You know Ferrari isn’t fooling around when it names its new baby after one of Italy’s most beautiful towns. Romantically christened after the charming tourist spot, the Portofino will retire the California T badge after only three years in Maranello’s stables.
This might be Ferrari’s latest entry-level car, but its performance remains an Italian dream. Like the California T, the Portofino will also be powered by the twin-turbocharged 3.9-litre V8 engine, a powerplant of pedigree lineage that’s made two consecutive nominations for International Engine of the Year. However, you’ll now feel a power surge from 552hp to 591, thanks to new pistons and connecting rods, a couple of software tweaks, and new variable turbo boost management.
Geometries within the exhaust system have also been revolutionised to reduce energy loss, keeping Ferrari’s characteristic throttle response zippy and without turbo lag. Hooked up to the same seven-speed dual-clutch transmission, the Portofino is capable of a nought-to-100kph run in just 3.5 seconds, and will top out at close to 320kph. That’s a 3mph improvement from the California T.
The Portofino will be a grand tourer like its predecessor with a retractable hardtop, which means you can look forward to an unadulterated V8 symphony in all its glory. Ferrari will also be ditching hydraulic steering with an electric one for a seven percent steering ratio reduction. This leaves McLaren as one of the last in its league that keeps it real with pressurised fluids.
The Portofino also replaces the magnetorheological damping system (SCM-E) in the California T with a dual-coil technology, which reduces roll while improving absorption of terrain unevenness. To put it simply, your ride will be more responsive and comfortable without losing the thrill of being a Ferrari.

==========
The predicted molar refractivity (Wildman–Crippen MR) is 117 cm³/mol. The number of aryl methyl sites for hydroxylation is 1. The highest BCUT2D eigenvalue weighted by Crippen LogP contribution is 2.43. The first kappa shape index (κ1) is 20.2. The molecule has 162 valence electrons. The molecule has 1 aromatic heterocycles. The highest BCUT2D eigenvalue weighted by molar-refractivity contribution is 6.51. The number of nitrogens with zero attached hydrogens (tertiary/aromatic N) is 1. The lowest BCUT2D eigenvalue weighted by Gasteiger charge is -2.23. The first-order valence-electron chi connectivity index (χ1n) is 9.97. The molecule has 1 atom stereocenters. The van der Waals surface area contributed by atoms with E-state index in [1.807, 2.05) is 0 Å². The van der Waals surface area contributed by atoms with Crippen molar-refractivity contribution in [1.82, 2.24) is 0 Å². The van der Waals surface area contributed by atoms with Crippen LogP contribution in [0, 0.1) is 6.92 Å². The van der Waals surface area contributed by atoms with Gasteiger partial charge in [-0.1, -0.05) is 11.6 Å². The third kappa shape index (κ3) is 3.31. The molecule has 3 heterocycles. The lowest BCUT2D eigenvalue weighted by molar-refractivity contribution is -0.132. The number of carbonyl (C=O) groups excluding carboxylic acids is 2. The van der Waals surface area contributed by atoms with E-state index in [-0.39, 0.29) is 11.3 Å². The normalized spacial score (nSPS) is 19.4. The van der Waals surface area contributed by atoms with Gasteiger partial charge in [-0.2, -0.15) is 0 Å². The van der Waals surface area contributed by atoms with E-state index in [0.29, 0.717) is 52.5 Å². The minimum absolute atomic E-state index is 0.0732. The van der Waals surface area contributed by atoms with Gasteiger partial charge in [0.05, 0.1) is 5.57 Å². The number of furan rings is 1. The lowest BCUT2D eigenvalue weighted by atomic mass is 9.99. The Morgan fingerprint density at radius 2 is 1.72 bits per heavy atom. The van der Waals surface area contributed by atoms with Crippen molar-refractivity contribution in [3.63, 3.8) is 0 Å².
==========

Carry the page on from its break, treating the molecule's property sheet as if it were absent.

At 1.5cm longer and 2.5cm longer than the California T, you can’t exactly say you’re getting more bang for your buck, but the Portofino’s more aggressive styling and handsome proportions should make up for that. The slanted LED headlights and mean-looking front fascia now flow more coherently to the rear, which finally puts an end to the “ugly” label that’s plagued the California all along.
With the top down, it’s hard to ignore the interior’s sheer amount of leather, which swaths a 10.2-inch touchscreen display, the new flat-bottom steering wheel, and 18-way adjustable seats. Rear legroom has been taken into consideration with a new backrest design, should you want to ferry friends that are slightly larger than hobbits around.
But perhaps the icing on this Italian cake here is its launch colour. Named Rosso Portofino, the deeper and richer shade of red is a more elegant alternative to the sporty Rosso Corsa shade that’s now iconic of most Ferraris.
(All images: Ferrari)